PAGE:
Your business might benefit from the table merging features available in Power BI: manage relationships.
Let’s take an example with the CRM table below, which contains "city" information which is also available in the Cities table. Merging these 2 will enable us to make tables and graphs using all information contained in these 2 tables.
To do this, let’s go into the "Relationship" view.
Once you’ve merged two tables with a relationship, you can use the data from both tables as if it were a single table. In this way, you won’t have to worry about details of the relationship, and you won’t need to flatten these tables into a single table before importing them.
In many cases, Power BI Desktop can automatically create relationships for you. Nonetheless, if Power BI Desktop cannot determine with a high degree of certitude that a relationship between two tables must exist, it will not automatically create a relationship. In this case, you’ll have to create it yourself.
By clicking on the "Relationship" view, different potential relationships are automatically displayed, showing relations between one or several tables with a single-direction or bi-directional arrow.
To customise other relationships or edit existing relationships, click on "Manage Relationships".
A window will open. Click on "New".
A new "Create Relationship" window will open, letting you select tables between which to create a relationship.
In the drop-down list, choose among the created tables, and click on the columns to merge. Selected columns appear in grey.
It is now very important to choose the best cardinality.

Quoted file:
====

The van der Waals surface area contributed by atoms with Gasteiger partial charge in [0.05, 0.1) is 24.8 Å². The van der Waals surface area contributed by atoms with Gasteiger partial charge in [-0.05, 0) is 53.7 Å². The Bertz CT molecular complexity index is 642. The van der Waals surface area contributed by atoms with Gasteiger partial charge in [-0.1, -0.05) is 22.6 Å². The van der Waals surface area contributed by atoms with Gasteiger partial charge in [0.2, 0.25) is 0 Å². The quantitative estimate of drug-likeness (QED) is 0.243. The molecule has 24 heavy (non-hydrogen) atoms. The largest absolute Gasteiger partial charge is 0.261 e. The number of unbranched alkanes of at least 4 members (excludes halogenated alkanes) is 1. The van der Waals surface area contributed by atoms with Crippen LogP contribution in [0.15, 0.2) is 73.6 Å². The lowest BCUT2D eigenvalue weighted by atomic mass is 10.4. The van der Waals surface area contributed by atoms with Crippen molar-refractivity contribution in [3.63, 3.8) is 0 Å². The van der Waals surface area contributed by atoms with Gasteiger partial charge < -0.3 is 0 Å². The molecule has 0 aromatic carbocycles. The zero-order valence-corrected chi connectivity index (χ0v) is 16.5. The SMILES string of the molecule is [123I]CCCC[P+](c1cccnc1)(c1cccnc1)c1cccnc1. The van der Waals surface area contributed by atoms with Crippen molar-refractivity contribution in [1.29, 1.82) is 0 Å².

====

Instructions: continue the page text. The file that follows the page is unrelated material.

Many-to-One (*:1): This is the default type, and the most common. This means the column in one table can have more than one instance of a value, and the other related table, often known as the Lookup table, has only one instance of a value.
One-to-one (1:1): This means the column in one table has only one instance of a particular value, and the other related table has only one instance of a particular value. For more information about modifying cardinality, please see Power BI’s online documentation (https://powerbi.microsoft.com/en-us/documentation/powerbi-desktop-create-and-manage-relationships/ ).
When the "Make this relationship active" option has been selected, the relationship serves as the active, default relationship. If there are more than one relationships between two tables, the active relationship provides a way for Power BI Desktop to automatically create visualizations that include both tables.
For more information about making a specific relationship active, please see Power BI’s online documentation (https://powerbi.microsoft.com/en-us/documentation/powerbi-desktop-create-and-manage-relationships/ ).
The new relationship will show up in your list of already existing relationships.
See a visual representation of relationships that have been created.
Use relationships in the "Relationship" view to visualise your creations. If you select fields from several related tables, their data will automatically be aggregated.
Here, for example, after merging the Cities and CRM tables, and then CRM and Profile, we get a dashboard listing the cities and regions of identified visitors, as well as profile qualification (beginner, average, expert).